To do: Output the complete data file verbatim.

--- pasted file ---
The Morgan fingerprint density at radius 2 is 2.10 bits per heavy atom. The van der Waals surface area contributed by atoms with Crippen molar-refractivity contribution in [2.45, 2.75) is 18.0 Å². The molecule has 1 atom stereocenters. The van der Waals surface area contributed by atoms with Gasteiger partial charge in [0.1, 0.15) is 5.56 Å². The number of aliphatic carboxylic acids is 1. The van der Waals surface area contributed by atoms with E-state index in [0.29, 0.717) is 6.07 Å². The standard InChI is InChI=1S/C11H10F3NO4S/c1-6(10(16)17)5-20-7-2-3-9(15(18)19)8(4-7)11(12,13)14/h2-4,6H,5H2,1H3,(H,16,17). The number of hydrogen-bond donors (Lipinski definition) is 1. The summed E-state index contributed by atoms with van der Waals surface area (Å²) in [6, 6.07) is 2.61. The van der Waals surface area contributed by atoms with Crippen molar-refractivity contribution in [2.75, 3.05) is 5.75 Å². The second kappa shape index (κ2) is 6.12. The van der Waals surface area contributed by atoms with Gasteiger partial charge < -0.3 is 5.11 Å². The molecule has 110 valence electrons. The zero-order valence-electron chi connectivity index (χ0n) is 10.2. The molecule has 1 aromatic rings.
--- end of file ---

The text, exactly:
The Morgan fingerprint density at radius 2 is 2.10 bits per heavy atom. The van der Waals surface area contributed by atoms with Crippen molar-refractivity contribution in [2.45, 2.75) is 18.0 Å². The molecule has 1 atom stereocenters. The van der Waals surface area contributed by atoms with Gasteiger partial charge in [0.1, 0.15) is 5.56 Å². The number of aliphatic carboxylic acids is 1. The van der Waals surface area contributed by atoms with E-state index in [0.29, 0.717) is 6.07 Å². The standard InChI is InChI=1S/C11H10F3NO4S/c1-6(10(16)17)5-20-7-2-3-9(15(18)19)8(4-7)11(12,13)14/h2-4,6H,5H2,1H3,(H,16,17). The number of hydrogen-bond donors (Lipinski definition) is 1. The summed E-state index contributed by atoms with van der Waals surface area (Å²) in [6, 6.07) is 2.61. The van der Waals surface area contributed by atoms with Crippen molar-refractivity contribution in [2.75, 3.05) is 5.75 Å². The second kappa shape index (κ2) is 6.12. The van der Waals surface area contributed by atoms with Gasteiger partial charge < -0.3 is 5.11 Å². The molecule has 110 valence electrons. The zero-order valence-electron chi connectivity index (χ0n) is 10.2. The molecule has 1 aromatic rings.